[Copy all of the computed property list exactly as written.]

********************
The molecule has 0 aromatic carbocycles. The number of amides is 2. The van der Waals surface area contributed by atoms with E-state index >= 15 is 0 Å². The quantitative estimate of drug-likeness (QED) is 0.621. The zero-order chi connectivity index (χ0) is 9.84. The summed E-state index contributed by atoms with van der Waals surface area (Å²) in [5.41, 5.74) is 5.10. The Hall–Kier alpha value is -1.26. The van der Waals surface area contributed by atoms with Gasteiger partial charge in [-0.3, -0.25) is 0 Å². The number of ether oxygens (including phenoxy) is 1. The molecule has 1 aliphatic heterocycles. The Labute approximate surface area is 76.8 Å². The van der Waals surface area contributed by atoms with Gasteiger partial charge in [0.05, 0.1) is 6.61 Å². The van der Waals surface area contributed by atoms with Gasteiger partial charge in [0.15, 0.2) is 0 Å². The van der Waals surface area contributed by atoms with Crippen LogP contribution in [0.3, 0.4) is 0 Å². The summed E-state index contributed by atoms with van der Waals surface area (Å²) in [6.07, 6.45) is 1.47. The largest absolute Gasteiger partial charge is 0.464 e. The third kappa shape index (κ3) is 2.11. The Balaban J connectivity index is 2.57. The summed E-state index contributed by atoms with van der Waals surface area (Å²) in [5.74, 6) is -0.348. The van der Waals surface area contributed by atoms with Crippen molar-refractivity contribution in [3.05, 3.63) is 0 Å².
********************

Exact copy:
The molecule has 0 aromatic carbocycles. The number of amides is 2. The van der Waals surface area contributed by atoms with E-state index >= 15 is 0 Å². The quantitative estimate of drug-likeness (QED) is 0.621. The zero-order chi connectivity index (χ0) is 9.84. The summed E-state index contributed by atoms with van der Waals surface area (Å²) in [5.41, 5.74) is 5.10. The Hall–Kier alpha value is -1.26. The van der Waals surface area contributed by atoms with Gasteiger partial charge in [-0.3, -0.25) is 0 Å². The number of ether oxygens (including phenoxy) is 1. The molecule has 1 aliphatic heterocycles. The Labute approximate surface area is 76.8 Å². The van der Waals surface area contributed by atoms with Gasteiger partial charge in [0.05, 0.1) is 6.61 Å². The van der Waals surface area contributed by atoms with Gasteiger partial charge in [0.15, 0.2) is 0 Å². The van der Waals surface area contributed by atoms with Crippen LogP contribution in [0.3, 0.4) is 0 Å². The summed E-state index contributed by atoms with van der Waals surface area (Å²) in [6.07, 6.45) is 1.47. The largest absolute Gasteiger partial charge is 0.464 e. The third kappa shape index (κ3) is 2.11. The Balaban J connectivity index is 2.57. The summed E-state index contributed by atoms with van der Waals surface area (Å²) in [5.74, 6) is -0.348. The van der Waals surface area contributed by atoms with Crippen molar-refractivity contribution in [3.05, 3.63) is 0 Å².